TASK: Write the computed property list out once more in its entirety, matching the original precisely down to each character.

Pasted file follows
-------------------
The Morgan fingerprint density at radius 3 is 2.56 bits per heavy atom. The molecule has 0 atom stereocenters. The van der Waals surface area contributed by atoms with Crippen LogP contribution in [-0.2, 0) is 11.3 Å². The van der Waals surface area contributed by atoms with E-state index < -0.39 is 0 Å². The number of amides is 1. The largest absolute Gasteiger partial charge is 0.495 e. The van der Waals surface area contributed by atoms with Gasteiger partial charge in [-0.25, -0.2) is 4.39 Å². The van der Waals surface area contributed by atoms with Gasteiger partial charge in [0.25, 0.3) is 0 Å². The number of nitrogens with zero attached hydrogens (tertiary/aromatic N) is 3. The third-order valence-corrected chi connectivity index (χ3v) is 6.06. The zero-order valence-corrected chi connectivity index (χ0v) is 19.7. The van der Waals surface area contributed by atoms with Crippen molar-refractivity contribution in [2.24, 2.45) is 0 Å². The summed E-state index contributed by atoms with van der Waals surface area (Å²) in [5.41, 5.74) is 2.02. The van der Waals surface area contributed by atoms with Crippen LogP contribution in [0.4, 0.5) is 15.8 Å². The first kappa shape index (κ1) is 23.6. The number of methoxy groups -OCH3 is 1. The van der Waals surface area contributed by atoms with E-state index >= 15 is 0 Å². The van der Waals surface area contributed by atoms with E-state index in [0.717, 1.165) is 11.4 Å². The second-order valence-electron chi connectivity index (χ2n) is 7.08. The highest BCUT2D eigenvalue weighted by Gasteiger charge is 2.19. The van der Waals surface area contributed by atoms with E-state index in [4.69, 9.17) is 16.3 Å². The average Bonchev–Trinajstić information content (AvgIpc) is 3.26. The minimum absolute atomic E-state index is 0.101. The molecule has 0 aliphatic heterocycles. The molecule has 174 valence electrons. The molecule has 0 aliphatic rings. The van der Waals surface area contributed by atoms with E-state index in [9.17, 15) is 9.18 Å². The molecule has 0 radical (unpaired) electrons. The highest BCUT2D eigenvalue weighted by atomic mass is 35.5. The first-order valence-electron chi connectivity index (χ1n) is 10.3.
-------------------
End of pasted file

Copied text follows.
The Morgan fingerprint density at radius 3 is 2.56 bits per heavy atom. The molecule has 0 atom stereocenters. The van der Waals surface area contributed by atoms with Crippen LogP contribution in [-0.2, 0) is 11.3 Å². The van der Waals surface area contributed by atoms with E-state index < -0.39 is 0 Å². The number of amides is 1. The largest absolute Gasteiger partial charge is 0.495 e. The van der Waals surface area contributed by atoms with Gasteiger partial charge in [-0.25, -0.2) is 4.39 Å². The van der Waals surface area contributed by atoms with Gasteiger partial charge in [0.25, 0.3) is 0 Å². The number of nitrogens with zero attached hydrogens (tertiary/aromatic N) is 3. The third-order valence-corrected chi connectivity index (χ3v) is 6.06. The zero-order valence-corrected chi connectivity index (χ0v) is 19.7. The van der Waals surface area contributed by atoms with Crippen molar-refractivity contribution in [2.24, 2.45) is 0 Å². The summed E-state index contributed by atoms with van der Waals surface area (Å²) in [5.41, 5.74) is 2.02. The van der Waals surface area contributed by atoms with Crippen LogP contribution in [0.4, 0.5) is 15.8 Å². The first kappa shape index (κ1) is 23.6. The number of methoxy groups -OCH3 is 1. The van der Waals surface area contributed by atoms with E-state index >= 15 is 0 Å². The van der Waals surface area contributed by atoms with E-state index in [0.717, 1.165) is 11.4 Å². The second-order valence-electron chi connectivity index (χ2n) is 7.08. The highest BCUT2D eigenvalue weighted by Gasteiger charge is 2.19. The van der Waals surface area contributed by atoms with E-state index in [4.69, 9.17) is 16.3 Å². The average Bonchev–Trinajstić information content (AvgIpc) is 3.26. The minimum absolute atomic E-state index is 0.101. The molecule has 0 aliphatic heterocycles. The molecule has 174 valence electrons. The molecule has 0 aliphatic rings. The van der Waals surface area contributed by atoms with E-state index in [9.17, 15) is 9.18 Å². The molecule has 0 radical (unpaired) electrons. The highest BCUT2D eigenvalue weighted by atomic mass is 35.5. The first-order valence-electron chi connectivity index (χ1n) is 10.3.